“Looking back, I can see that I became too focused on the quality of the embryo, even though the team explained it is just one factor when deciding which embryo will give the best chance of success. Nobody knows the quality of embryos in natural, unassisted conception anyway, but good quality embryos were the only thing I ever felt like I did well, so I think I just latched on to that. Our son was a top-grade embryo and our daughter was weakest but looking at my children side by side today you would never know any different – both perfectly healthy, independent, intelligent and happy.
“So many people told us to stop along our journey. We had Isaac; we should be grateful for him. But it was because our life with Isaac was so amazing, we wanted to experience it all a second time. Why should we have to limit our dreams? Isaac also had started asking us when he was going to have a brother or sister. We couldn’t let it go.
“I’ve always been someone who has set their mind to something and worked hard to achieve it. But with IVF, I couldn’t work harder or study more – I felt like I was failing, and it was simply out of my control and I found that incredibly hard. All we could do was place our hope and trust in the team at Oxford Fertility and lean on each other as a couple and our wonderful family and friends around us for support.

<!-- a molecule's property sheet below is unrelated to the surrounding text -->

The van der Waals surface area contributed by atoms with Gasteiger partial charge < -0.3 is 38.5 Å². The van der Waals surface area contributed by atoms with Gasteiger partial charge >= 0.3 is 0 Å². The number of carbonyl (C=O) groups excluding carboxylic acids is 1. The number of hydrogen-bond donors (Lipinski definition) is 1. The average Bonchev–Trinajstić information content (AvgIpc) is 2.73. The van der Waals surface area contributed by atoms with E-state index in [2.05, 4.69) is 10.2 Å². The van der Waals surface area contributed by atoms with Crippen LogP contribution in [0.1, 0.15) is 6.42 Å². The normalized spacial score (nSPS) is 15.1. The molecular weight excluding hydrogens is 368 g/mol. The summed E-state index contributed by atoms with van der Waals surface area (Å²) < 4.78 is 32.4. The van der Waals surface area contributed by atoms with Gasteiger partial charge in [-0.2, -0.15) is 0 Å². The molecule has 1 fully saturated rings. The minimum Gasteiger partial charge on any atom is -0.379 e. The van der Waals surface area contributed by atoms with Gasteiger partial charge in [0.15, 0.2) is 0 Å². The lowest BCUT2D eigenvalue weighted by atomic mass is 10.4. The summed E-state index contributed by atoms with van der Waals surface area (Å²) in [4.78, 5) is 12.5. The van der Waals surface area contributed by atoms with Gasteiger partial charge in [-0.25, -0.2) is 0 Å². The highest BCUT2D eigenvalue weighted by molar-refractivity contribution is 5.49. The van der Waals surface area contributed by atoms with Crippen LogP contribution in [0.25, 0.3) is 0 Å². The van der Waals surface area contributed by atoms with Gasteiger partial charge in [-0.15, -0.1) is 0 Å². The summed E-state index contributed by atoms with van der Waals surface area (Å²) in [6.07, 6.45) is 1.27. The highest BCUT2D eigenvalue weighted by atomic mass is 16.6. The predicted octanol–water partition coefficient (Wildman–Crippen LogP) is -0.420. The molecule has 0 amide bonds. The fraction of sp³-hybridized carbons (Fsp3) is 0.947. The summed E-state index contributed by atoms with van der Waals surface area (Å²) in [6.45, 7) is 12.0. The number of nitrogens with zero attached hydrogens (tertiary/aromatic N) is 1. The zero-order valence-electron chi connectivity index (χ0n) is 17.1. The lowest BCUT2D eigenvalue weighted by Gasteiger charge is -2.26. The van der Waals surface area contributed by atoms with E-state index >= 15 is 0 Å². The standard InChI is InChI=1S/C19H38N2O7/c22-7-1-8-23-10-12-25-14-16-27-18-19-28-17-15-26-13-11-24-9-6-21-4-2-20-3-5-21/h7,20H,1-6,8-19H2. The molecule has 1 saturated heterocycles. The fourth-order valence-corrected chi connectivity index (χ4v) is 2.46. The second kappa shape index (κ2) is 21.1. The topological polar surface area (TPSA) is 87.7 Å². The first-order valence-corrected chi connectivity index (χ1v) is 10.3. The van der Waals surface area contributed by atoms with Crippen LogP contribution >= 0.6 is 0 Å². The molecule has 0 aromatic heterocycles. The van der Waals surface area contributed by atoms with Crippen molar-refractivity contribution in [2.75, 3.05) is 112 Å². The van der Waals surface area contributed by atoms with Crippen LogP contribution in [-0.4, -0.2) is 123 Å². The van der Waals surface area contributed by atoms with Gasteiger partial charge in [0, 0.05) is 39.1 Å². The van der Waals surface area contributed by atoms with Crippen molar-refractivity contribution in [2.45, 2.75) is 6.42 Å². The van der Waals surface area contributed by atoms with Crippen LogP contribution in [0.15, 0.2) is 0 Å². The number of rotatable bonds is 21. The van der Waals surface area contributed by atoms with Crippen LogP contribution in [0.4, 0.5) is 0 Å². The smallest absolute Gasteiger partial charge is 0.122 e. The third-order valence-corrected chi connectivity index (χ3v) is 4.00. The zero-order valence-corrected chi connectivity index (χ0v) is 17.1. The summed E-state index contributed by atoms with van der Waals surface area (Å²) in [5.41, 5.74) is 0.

“The team at Oxford Fertility were amazing. They had put us at ease from the moment we entered the building. They have understanding and empathy for what you are going through and always took the time to talk us through everything. We could ask them anything and trusted they would always give us an honest answer. We got to know the people who became part of our lives.
“Every stage of our treatment was bespoke to what we, Juliet and Rob, needed. They treated us as a couple, a patient and not a patient number. We will forever be grateful to them for our two greatest gifts and are proud of our IVF journey we took with them which resulted in our greatest achievements.”
‘The Quiet House’ was to be performed in May, but was postponed due to COVID-19. The team hope to perform in 2021.